Today (Saturday) I went out and about with my camera, heading away from the southerly, coastal atmosphere of the suburb where we live, north towards North-east Valley, a valley which leads out of the city into the hills that come between Dunedin and its more northerly beaches.
I stopped at Chingford Park, a peaceful place full of established trees and where the basalt Chingford Stables building nestles like a forgotten, old uncle. The stables were built in 1880 and at one time housed Dunedin's businessmen's horses. The building is now used for private and public functions and is a popular venue for wedding photos.
This is one of my favourite Dunedin buildings. Very art deco. Situated on North Road, it was Snow-White laundries a few years ago, but is now used for storage. I don't know what it was used for originally. I like the way it has been painted, but think it's a shame it isn't used for something more interesting than a laundry or storage facility.
I then headed out to Port Chalmers, Dunedin's port. It was mid-afternoon, but a clingy mist had crept in over the town with its historic, stoney buildings, so that it appeared (as it often does in my experience) cold, quiet and closed. This town is determined to give me the cold shoulder. There is a stubborn element of the arts and crafts in Port, which seems to fight to maintain a profile among the more established machinery, scaffolding, iron struts and grunt that is the stuff of a solid, stone-and-mortar wharf. Maybe any symbiosis that exists between the coffee culture and the worker has yet to fire. Although, from what I saw today, the grey will always threaten to swallow any spark.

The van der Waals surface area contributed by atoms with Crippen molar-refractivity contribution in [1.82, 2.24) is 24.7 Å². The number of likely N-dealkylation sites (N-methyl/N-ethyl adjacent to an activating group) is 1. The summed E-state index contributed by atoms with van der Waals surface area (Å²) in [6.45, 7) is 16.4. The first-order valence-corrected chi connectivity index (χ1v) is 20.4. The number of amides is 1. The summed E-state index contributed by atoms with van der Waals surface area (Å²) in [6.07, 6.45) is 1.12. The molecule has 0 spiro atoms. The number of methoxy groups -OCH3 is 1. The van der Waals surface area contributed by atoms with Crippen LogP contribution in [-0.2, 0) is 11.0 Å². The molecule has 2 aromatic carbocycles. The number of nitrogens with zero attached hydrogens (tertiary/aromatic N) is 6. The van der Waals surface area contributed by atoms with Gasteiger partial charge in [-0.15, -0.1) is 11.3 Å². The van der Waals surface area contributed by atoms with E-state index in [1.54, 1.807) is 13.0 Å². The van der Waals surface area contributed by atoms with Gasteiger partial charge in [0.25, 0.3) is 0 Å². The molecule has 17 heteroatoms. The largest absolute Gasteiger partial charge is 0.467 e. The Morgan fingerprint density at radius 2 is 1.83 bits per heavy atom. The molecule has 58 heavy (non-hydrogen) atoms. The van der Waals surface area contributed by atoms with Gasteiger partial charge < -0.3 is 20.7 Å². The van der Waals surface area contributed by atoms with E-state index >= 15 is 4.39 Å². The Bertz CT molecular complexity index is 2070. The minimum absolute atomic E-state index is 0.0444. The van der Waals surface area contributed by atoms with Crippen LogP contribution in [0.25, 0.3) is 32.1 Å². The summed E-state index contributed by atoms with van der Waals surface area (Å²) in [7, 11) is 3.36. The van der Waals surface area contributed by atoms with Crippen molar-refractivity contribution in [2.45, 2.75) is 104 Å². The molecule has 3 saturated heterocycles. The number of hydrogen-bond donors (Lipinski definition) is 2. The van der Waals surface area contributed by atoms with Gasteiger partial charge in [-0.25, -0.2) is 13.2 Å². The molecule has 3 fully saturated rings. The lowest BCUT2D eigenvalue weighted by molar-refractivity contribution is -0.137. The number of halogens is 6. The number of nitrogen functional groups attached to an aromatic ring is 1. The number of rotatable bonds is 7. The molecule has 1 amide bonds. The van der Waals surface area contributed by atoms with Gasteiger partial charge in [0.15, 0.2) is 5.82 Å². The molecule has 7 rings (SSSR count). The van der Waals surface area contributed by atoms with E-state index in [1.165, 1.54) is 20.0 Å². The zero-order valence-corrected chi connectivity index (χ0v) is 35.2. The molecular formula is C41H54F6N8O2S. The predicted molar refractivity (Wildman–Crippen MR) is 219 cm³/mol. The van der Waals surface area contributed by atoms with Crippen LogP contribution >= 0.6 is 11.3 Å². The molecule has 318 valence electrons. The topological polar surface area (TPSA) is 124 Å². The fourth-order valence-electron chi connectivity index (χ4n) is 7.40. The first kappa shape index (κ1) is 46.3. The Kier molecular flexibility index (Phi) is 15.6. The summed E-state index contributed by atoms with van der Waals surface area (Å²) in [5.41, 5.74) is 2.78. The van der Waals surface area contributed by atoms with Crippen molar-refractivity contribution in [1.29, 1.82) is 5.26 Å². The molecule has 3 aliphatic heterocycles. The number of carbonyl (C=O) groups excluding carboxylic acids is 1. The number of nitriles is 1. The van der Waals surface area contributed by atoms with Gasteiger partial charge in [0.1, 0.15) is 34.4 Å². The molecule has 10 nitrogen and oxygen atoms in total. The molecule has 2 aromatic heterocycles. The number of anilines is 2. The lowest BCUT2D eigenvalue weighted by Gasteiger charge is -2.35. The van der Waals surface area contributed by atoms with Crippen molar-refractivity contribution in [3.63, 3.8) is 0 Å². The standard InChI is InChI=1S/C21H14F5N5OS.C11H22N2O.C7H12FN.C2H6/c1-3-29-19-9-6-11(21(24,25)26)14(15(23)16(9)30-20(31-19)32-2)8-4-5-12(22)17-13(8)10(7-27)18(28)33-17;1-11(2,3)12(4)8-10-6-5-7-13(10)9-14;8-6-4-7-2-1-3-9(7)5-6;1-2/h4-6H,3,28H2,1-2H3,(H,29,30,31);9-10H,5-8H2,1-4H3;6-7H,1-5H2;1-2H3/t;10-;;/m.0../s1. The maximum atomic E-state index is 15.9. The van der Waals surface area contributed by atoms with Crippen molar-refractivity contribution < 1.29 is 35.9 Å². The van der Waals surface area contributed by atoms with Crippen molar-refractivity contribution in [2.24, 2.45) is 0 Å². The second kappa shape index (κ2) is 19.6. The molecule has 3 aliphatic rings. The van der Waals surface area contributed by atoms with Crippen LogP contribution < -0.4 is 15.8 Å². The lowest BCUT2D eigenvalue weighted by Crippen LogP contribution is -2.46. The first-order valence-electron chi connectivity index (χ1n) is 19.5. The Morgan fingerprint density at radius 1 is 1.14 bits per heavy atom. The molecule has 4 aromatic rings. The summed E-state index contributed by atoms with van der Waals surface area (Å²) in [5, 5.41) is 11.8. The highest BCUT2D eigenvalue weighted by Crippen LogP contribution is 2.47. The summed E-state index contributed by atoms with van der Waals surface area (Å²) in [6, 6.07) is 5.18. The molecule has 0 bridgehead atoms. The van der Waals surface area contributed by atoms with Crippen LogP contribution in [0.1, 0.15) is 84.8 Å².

I was taken by the artwork of local school children set as fired, clay tiles in a wall around Port's war memorial. I'm rather fond of seahorses and this one in particular conveys that sad, facial expression they carry of a distracted, careworn air; no doubt a result of the suffering involved in always having to remain upright.